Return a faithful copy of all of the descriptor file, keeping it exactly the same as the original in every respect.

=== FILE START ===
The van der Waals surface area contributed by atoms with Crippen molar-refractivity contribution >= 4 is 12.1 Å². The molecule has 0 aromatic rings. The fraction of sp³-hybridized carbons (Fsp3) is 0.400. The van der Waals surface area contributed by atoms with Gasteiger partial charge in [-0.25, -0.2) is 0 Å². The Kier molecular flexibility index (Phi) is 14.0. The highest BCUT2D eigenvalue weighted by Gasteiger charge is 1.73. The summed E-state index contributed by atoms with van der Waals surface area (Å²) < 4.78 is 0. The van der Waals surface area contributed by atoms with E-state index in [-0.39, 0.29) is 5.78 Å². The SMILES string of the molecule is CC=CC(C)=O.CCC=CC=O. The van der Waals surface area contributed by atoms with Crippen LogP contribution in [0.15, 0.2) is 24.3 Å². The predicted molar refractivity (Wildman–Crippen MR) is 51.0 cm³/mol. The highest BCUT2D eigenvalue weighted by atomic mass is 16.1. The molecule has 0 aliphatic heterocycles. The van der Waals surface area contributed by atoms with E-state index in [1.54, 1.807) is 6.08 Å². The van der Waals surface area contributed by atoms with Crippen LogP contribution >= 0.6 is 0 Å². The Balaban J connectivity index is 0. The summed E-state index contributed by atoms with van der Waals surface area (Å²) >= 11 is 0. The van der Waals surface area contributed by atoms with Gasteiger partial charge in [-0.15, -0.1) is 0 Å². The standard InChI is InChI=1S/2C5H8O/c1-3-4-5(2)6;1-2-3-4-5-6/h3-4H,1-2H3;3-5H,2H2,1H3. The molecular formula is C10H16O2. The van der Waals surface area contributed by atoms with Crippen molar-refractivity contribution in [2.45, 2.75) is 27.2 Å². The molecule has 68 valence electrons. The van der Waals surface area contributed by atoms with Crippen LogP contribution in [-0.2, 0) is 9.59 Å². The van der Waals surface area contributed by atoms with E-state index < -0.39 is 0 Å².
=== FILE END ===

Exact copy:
The van der Waals surface area contributed by atoms with Crippen molar-refractivity contribution >= 4 is 12.1 Å². The molecule has 0 aromatic rings. The fraction of sp³-hybridized carbons (Fsp3) is 0.400. The van der Waals surface area contributed by atoms with Gasteiger partial charge in [-0.25, -0.2) is 0 Å². The Kier molecular flexibility index (Phi) is 14.0. The highest BCUT2D eigenvalue weighted by Gasteiger charge is 1.73. The summed E-state index contributed by atoms with van der Waals surface area (Å²) < 4.78 is 0. The van der Waals surface area contributed by atoms with E-state index in [-0.39, 0.29) is 5.78 Å². The SMILES string of the molecule is CC=CC(C)=O.CCC=CC=O. The van der Waals surface area contributed by atoms with Crippen LogP contribution in [0.15, 0.2) is 24.3 Å². The predicted molar refractivity (Wildman–Crippen MR) is 51.0 cm³/mol. The highest BCUT2D eigenvalue weighted by atomic mass is 16.1. The molecule has 0 aliphatic heterocycles. The van der Waals surface area contributed by atoms with E-state index in [1.54, 1.807) is 6.08 Å². The van der Waals surface area contributed by atoms with Crippen LogP contribution >= 0.6 is 0 Å². The Balaban J connectivity index is 0. The summed E-state index contributed by atoms with van der Waals surface area (Å²) >= 11 is 0. The van der Waals surface area contributed by atoms with Gasteiger partial charge in [-0.15, -0.1) is 0 Å². The standard InChI is InChI=1S/2C5H8O/c1-3-4-5(2)6;1-2-3-4-5-6/h3-4H,1-2H3;3-5H,2H2,1H3. The molecular formula is C10H16O2. The van der Waals surface area contributed by atoms with Crippen molar-refractivity contribution in [2.45, 2.75) is 27.2 Å². The molecule has 68 valence electrons. The van der Waals surface area contributed by atoms with Crippen LogP contribution in [-0.2, 0) is 9.59 Å². The van der Waals surface area contributed by atoms with E-state index < -0.39 is 0 Å².